Updated Jan 18, 2021

New legal protection for culture and heritage

Communities Secretary Robert Jenrick has announced new laws aimed at protecting cultural and historical heritage in England. The new protection will mainly cover statues, plaques and other monuments.

The result of the protection is that listed building consent or planning permission will be required if an individual wants to remove any historic statue, whether it is listed or not. If the local authority then wants to grant permission for its removal but Historic England objects to it, then the Communities Secretary will make the final decision.

A new policy will be applied to historic statues, which will see their removal in only the most exceptional circumstances. It is thought that the new rules could protect up to 20,000 statues and monuments in the future.

Announcing the new laws, Communities Secretary Robert Jenrick said, "For hundreds of years, public statues and monuments have been erected across the country to celebrate individuals and great moments in British history. They reflected the people’s preferences at the time, not a single, official narrative or doctrine. They are hugely varied, some loved, some reviled, but all part of the weft and weave of our uniquely rich history and built environment.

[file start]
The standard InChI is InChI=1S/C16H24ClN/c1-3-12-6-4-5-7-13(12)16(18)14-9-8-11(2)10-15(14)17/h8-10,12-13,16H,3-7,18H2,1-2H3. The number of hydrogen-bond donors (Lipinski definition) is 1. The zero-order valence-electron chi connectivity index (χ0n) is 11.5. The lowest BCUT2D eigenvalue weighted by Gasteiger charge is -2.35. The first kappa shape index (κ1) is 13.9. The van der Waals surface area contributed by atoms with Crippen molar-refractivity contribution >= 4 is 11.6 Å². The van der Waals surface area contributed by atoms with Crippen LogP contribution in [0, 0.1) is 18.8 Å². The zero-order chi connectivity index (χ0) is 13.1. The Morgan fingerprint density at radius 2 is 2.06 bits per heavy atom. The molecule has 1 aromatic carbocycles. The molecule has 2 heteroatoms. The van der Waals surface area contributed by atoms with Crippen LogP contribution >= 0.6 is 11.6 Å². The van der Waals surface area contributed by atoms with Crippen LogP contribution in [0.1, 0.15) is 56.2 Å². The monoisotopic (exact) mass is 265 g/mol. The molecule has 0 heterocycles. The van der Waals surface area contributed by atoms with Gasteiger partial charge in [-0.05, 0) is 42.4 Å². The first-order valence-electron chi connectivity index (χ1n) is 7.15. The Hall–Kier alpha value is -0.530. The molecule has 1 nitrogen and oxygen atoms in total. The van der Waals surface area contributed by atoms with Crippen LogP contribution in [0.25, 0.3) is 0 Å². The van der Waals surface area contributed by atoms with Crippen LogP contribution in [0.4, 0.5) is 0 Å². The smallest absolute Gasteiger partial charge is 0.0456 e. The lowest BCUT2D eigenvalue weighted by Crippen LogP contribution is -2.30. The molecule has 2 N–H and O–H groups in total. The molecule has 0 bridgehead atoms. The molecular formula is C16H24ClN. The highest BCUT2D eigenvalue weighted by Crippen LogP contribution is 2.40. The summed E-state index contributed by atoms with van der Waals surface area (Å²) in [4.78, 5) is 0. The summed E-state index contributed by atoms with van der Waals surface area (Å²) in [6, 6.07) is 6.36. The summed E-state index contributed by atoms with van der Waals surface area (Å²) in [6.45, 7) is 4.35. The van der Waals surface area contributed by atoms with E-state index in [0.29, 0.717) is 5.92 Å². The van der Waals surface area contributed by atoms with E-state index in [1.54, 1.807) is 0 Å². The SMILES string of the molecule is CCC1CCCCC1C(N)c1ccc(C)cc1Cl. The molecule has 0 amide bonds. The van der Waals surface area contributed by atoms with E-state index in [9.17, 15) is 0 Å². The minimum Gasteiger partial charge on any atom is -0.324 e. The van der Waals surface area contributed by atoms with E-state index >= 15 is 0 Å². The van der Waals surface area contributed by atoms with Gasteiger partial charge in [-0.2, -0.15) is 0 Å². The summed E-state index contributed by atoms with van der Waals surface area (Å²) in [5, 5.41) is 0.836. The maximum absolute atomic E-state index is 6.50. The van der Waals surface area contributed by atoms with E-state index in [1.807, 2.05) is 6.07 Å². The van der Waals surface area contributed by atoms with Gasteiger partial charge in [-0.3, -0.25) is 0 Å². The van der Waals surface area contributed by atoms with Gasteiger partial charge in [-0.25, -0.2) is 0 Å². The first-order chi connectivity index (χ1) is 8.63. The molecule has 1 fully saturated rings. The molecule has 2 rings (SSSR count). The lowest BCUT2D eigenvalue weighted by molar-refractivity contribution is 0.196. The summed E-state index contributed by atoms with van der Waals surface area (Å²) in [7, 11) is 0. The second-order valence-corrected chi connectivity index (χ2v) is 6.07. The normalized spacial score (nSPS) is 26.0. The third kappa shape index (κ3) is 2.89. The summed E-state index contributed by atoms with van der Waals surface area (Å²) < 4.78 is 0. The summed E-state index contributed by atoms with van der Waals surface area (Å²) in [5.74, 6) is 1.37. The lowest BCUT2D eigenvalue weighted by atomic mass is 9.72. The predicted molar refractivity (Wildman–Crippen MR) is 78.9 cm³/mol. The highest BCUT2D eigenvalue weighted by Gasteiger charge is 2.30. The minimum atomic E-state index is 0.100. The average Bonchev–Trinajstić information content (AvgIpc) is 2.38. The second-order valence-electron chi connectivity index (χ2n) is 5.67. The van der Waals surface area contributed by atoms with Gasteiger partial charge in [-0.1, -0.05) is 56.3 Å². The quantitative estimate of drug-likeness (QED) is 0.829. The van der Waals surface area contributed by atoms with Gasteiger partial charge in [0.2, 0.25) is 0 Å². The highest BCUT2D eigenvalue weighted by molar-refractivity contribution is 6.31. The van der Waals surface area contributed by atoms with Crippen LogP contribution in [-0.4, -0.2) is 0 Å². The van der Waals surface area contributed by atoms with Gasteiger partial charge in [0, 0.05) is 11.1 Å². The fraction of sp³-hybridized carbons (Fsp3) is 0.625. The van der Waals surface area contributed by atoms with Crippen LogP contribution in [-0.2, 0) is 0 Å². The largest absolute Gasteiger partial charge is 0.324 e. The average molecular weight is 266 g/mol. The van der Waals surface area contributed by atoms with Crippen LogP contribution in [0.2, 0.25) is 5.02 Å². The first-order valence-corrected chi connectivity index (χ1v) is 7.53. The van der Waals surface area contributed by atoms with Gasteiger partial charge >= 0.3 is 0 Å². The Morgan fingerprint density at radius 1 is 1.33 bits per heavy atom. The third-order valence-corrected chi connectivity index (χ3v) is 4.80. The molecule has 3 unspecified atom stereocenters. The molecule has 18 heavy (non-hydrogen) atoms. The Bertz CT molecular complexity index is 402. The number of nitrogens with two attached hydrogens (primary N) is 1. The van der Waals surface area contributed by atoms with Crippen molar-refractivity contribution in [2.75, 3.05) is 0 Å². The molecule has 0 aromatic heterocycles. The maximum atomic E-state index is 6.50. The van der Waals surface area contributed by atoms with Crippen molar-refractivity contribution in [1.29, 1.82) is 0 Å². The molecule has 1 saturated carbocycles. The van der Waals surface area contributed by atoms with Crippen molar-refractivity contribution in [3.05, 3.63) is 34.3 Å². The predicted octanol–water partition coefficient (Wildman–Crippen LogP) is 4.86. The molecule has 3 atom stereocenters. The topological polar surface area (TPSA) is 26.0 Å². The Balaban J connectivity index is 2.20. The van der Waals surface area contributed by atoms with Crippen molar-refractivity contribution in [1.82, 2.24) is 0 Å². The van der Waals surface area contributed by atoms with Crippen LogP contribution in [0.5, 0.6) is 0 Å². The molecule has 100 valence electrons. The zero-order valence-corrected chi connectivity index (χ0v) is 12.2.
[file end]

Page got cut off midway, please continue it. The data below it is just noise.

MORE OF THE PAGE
We cannot – and should not – now try to edit or censor our past. That’s why I am changing the law to protect historic monuments and ensure we don’t repeat the errors of previous generations, losing our inheritance of the past without proper care."

Mr Jenrick added, "What has stood for generations should be considered thoughtfully, not removed on a whim, any removal should require planning permission and local people should have the chance to be properly consulted. Our policy in law will be clear, that we believe in explaining and retaining heritage, not tearing it down."

Culture Secretary Oliver Dowden added, "I strongly believe that we should learn from our past – in order to retain and explain our rich history."

As a result of the Black Lives Matter movement, several individuals and organisations in England decided to remove statues under their care that represented, or had connections to, Britain's past slave trade. Moving forward, the removal of such statues will require permission.